REBLOG: COMMENTARY A USAID localization model finally emerges by Justin Fugle October 6, 2023

NOTE: Am reposting a great blog (plus attended the webinar) on localization of aid (getting US foreign assistance directly to local organizations), as we know, what is local tends to be sustained over the long-term, and NGOs can design, implement, monitor & evaluate with sustainability in mind, as they’re on the ground over the long-term. Original post: https://www.brookings.edu/articles/a-usaid-localization-model-finally-emerges

A USAID localization model finally emerges (reblog)

More than a decade ago, the efforts of the Centers for Disease Control (CDC) to directly fund its local implementers accelerated substantially, showing that localization could be successfully implemented within the rules and constraints of the U.S. government.  At the same time, the U.S. Agency for International Development (USAID)’s localization initiative failed to move the needle, with direct funding to local entities at 4.2% in 2012 and merely 4.4% in 2018. USAID’s troubles with localization were so systemic at the time that, according to an article earlier this year by former senior U.S. officials, the Agency “declined to adopt” an approach shifting its resources to local organizations, “despite agreeing to the policy by signing the agreement” with the State Department’s Office of the Global AIDS Coordinator, better known as PEPFAR.

US implementers transferred leadership to local orgs in just four years

 By contrast, the CDC followed its PEPFAR agreement to advance localization, transforming grants with U.S. implementers into “terminal transition awards,” mandating that the American organizations would have just four years to transfer full responsibility for all activities to local entities “without any drop off in the quality or coverage of services” to the population. As a result, PEPFAR’s budget flowing directly through the CDC to local organizations and governments reached fully 67% by 2012!

This was a result of CDC transitioning its Antiretroviral Therapy programs in 13 countries from U.S.-based organizations and grantees to Ministries of Health and indigenous organizations. Critically, studies found that program service delivery by those local entities was comparable to that of its U.S. partners, demonstrating 11 years ago that localization could be achieved while delivering results and safeguarding taxpayer dollars. Based on this success, PEPFAR went on to set and largely achieve a goal that a whopping 70% of its funding would be awarded directly to local organizations and governments.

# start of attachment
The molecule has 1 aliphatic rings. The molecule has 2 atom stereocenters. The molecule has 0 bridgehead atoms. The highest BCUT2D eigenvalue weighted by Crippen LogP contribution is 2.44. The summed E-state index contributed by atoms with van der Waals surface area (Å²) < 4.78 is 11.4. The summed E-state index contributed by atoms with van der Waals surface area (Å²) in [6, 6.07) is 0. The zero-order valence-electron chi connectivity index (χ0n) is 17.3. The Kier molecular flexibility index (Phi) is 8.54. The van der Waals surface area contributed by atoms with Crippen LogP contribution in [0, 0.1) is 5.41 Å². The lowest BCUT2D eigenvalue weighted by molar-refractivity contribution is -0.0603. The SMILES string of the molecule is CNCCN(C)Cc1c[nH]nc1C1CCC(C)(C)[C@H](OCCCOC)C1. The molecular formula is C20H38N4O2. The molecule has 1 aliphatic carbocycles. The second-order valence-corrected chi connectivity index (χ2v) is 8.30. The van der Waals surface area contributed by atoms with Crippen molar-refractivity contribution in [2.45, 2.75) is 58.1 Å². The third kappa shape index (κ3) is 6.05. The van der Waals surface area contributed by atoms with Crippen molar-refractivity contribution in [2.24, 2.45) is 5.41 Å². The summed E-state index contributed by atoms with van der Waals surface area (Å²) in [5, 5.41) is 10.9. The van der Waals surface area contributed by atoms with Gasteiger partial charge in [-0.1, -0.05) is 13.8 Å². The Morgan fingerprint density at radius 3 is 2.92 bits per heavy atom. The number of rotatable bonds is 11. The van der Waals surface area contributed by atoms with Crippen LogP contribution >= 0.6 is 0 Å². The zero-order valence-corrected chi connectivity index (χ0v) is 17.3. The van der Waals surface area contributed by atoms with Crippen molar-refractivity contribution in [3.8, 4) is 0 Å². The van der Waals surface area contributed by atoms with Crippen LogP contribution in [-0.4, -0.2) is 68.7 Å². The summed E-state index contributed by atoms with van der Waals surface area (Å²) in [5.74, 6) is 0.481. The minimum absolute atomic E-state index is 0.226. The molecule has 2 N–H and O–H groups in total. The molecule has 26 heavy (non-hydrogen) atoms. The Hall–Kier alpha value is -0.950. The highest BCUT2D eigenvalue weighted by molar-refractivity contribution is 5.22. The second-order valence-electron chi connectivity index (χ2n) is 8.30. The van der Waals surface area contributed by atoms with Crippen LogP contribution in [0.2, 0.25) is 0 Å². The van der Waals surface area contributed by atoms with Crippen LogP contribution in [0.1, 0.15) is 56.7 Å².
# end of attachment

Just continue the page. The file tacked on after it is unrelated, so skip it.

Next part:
With this in mind, it must be satisfying for USAID staff to see their own in-house localization model finally emerging with direct local funding increasing to more than 10% in FY22. Of course, this shift would need to accelerate considerably to meet or even get close to Administrator Samantha Power’s goal of 25% local funding by 2025; however, there now seems to be a path that Bureaus and Missions across USAID could follow to fulfill that commitment. It builds on the PEPFAR-CDC model and USAID’s ongoing procurement and staffing reforms.

USAID’s direct local funding for HIV/AIDS programs jumped 81% in just four years

Two recent peer-reviewed journal articles by USAID document that between FY18 and FY22, USAID’s PEPFAR-funded HIV/AIDS programs expanded annual direct funding “to local partners by $345 million, or an 81% increase.” The data shows that this major expansion was accomplished incrementally across the Missions. For example, local direct funding rose from $452 million in FY18 to $600 million in FY20 to $797 million in FY22. Thus, the 81% increase was accomplished through steady, widespread, and manageable progress. It should be noted here that third-party assessments of USAID localization data have raised doubts, both in terms of methodology and the inclusion of some international organizations. Still, it seems clear that the increases were rapid and significant. This sharp jump also gains credibility from the fact that it replicated the increases achieved by the CDC in the 2010s.

The USAID authors stressed that to qualify as local, partners had to be “locally incorporated, registered, and have a majority of local staff, including at senior levels,” so their local partners would all qualify as local entities under USAID’s current definition. They added that based on the available program assessments, local partners again “displayed quality of service comparable to international partners.” So, after struggling for years to move the needle at all, how was USAID’s HIV/AIDS team able to achieve an 81% jump in just four years? The authors cite six aspects of USAID’s emerging localization model. None of these seem to be exclusive to HIV programming, suggesting they could be widely adopted across the Global Health Bureau and the Agency.

Six key factors made it possible

  1. An ambitious goal (PEPFAR’s 70% local funding commitment) resulting in country-specific strategies that include local funding targets based on the Missions’ specific context and procurement plans.
  2. Strong data systems to monitor progress toward both the direct local funding target and the program performance of the local partners.